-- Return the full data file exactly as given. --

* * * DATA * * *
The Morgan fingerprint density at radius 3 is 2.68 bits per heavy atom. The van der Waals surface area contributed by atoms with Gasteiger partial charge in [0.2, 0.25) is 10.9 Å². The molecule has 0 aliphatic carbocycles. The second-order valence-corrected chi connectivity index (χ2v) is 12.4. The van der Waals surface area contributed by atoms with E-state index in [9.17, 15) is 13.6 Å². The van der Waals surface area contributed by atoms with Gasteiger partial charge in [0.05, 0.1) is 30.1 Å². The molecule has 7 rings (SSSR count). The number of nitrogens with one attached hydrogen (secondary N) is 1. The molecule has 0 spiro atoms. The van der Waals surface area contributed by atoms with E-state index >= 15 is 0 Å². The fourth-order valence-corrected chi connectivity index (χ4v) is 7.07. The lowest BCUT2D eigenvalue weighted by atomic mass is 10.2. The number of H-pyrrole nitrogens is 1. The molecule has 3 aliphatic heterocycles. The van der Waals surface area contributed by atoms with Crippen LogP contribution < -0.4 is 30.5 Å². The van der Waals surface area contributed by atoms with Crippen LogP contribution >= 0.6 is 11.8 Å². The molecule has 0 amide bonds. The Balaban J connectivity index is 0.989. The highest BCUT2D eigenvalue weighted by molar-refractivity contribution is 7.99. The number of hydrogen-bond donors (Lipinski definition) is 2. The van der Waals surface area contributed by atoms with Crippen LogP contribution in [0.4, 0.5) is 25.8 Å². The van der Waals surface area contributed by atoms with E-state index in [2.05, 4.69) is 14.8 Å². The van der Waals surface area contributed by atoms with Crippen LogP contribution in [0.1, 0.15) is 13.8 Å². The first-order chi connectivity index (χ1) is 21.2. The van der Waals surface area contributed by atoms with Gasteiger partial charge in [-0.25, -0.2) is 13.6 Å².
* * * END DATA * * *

The Morgan fingerprint density at radius 3 is 2.68 bits per heavy atom. The van der Waals surface area contributed by atoms with Gasteiger partial charge in [0.2, 0.25) is 10.9 Å². The molecule has 0 aliphatic carbocycles. The second-order valence-corrected chi connectivity index (χ2v) is 12.4. The van der Waals surface area contributed by atoms with E-state index in [9.17, 15) is 13.6 Å². The van der Waals surface area contributed by atoms with Gasteiger partial charge in [0.05, 0.1) is 30.1 Å². The molecule has 7 rings (SSSR count). The number of nitrogens with one attached hydrogen (secondary N) is 1. The molecule has 0 spiro atoms. The van der Waals surface area contributed by atoms with E-state index >= 15 is 0 Å². The fourth-order valence-corrected chi connectivity index (χ4v) is 7.07. The lowest BCUT2D eigenvalue weighted by atomic mass is 10.2. The number of H-pyrrole nitrogens is 1. The molecule has 3 aliphatic heterocycles. The van der Waals surface area contributed by atoms with Crippen LogP contribution < -0.4 is 30.5 Å². The van der Waals surface area contributed by atoms with Crippen LogP contribution >= 0.6 is 11.8 Å². The molecule has 0 amide bonds. The Balaban J connectivity index is 0.989. The highest BCUT2D eigenvalue weighted by molar-refractivity contribution is 7.99. The number of hydrogen-bond donors (Lipinski definition) is 2. The van der Waals surface area contributed by atoms with Crippen LogP contribution in [0.4, 0.5) is 25.8 Å². The van der Waals surface area contributed by atoms with E-state index in [2.05, 4.69) is 14.8 Å². The van der Waals surface area contributed by atoms with Crippen LogP contribution in [0.1, 0.15) is 13.8 Å². The first-order chi connectivity index (χ1) is 21.2. The van der Waals surface area contributed by atoms with Gasteiger partial charge in [-0.25, -0.2) is 13.6 Å².